FIG. 8 illustrates an example selection of a node for probing. As shown in FIG. 8, the probing device 710 selects the node 810 based on a determination that the selected node 810 is an outlier among the plurality of nodes 200 according to the received network information (as shown in FIG. 7). That is, a weighted score S(i) is calculated for each node based on the received network information, and based on the calculated weighted score, it is determined that the node 810 is an outlier among all nodes 200. Specifically, a node may be considered an outlier among the plurality of nodes 200, and thus worthy of probing, by having a weighted score that exceeds the weighted scores of other nodes in the network, by having a weighted score that exceeds a defined threshold weighted score, or by any other measure indicating that useful information for training the predictive model would be obtained by probing that node.

For example, each probing device 710 may periodically evaluate the weighted score S(i) of each node i in the network 100 and select the node that maximized this score for probing. In other words, it may be determined whether the weighted score associated with the node 810 exceeds the weighted scores associated with the other nodes. Alternatively, it may be determined whether the weighted score associated with the node 810 exceeds a threshold score Sprobe. The threshold score Sprobe may be adjusted according to the topology of the network 100, as well as the desired network performance. Also, the threshold score Sprobe may be set to a tunable percentage of the maximal score of all nodes (e.g., 90%).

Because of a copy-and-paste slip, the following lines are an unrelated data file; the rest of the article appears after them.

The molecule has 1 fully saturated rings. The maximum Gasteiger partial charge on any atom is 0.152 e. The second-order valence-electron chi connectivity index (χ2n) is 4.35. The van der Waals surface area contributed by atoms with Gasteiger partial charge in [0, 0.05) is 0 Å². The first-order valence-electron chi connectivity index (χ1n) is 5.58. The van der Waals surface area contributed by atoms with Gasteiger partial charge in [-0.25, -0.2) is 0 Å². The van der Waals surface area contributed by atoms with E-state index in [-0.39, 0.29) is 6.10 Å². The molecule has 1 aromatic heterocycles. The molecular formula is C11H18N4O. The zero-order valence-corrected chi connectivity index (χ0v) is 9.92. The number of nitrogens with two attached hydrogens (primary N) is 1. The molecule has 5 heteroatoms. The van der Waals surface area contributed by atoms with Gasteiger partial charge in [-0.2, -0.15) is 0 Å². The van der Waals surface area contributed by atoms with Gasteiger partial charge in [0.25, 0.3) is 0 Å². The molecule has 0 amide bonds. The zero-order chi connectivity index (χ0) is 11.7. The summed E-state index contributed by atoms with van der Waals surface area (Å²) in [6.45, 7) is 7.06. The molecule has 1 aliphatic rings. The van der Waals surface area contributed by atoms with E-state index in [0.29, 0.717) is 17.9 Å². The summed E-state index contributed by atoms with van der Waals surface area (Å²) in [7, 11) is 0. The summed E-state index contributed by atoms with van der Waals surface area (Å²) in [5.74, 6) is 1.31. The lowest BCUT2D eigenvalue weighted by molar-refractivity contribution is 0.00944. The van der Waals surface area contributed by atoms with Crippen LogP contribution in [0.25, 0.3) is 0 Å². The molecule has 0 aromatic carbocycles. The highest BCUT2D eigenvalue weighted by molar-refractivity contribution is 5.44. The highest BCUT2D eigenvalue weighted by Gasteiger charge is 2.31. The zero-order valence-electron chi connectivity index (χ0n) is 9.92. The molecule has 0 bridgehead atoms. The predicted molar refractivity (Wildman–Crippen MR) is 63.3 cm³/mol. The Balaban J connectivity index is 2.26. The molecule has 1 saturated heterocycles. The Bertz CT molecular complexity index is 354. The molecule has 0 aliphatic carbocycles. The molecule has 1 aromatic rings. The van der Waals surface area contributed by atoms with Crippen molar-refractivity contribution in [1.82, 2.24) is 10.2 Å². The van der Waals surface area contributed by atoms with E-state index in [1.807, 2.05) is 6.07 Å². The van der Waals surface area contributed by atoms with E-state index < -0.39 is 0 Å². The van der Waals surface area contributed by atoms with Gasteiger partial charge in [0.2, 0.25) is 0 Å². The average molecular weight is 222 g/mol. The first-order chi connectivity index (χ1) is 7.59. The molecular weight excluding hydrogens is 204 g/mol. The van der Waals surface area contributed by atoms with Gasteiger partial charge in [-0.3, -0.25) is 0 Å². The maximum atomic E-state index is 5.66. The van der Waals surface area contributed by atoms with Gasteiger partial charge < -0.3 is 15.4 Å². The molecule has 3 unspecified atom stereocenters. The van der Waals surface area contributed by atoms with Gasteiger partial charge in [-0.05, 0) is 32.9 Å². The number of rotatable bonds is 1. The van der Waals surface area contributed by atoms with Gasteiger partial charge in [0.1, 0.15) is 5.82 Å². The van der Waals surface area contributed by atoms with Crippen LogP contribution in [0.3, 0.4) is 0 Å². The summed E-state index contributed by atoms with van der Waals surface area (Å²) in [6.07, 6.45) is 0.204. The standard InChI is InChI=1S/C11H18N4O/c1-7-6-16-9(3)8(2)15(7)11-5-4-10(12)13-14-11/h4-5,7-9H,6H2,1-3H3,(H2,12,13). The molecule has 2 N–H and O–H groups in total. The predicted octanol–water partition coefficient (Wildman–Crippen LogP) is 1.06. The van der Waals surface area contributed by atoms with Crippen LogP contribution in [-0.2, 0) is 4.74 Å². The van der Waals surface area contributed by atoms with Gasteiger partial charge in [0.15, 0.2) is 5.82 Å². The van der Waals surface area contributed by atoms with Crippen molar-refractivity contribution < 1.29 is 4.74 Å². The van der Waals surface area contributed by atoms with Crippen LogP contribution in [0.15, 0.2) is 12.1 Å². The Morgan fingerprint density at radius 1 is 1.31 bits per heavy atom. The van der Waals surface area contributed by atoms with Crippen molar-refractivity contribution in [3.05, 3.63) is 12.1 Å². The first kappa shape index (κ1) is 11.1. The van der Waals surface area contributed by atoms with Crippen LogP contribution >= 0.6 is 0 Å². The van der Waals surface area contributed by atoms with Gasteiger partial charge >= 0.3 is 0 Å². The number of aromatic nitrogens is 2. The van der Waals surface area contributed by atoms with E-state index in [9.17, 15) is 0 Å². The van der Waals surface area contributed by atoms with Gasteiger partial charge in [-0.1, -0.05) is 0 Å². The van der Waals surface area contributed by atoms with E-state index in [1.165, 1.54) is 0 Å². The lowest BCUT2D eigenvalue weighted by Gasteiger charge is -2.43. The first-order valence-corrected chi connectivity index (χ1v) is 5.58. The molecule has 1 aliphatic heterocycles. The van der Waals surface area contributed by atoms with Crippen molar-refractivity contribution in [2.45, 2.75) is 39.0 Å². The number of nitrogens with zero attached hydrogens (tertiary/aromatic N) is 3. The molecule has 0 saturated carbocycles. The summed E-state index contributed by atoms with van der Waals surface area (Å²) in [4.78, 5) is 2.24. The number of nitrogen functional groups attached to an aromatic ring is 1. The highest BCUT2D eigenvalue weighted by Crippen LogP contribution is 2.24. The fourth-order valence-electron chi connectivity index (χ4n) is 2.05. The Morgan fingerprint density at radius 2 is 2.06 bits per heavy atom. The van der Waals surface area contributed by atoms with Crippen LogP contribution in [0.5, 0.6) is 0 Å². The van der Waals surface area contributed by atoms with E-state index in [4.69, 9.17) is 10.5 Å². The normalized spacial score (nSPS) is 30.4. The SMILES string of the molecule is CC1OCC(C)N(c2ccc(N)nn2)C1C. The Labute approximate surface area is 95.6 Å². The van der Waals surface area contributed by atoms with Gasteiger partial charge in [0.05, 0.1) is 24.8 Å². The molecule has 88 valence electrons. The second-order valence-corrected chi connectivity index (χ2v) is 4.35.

Similarly, upon reception of a new data point xi, as indicated by received network information (e.g., upon an update of the network characteristics of node i or upon a new node being added to the network), the probing device 710 may probe the corresponding node. Alternatively, the corresponding node may be probed only if its weighted score S(i) exceeds the weighted scores of the other nodes 200, or if it is greater than the threshold score Sprobe.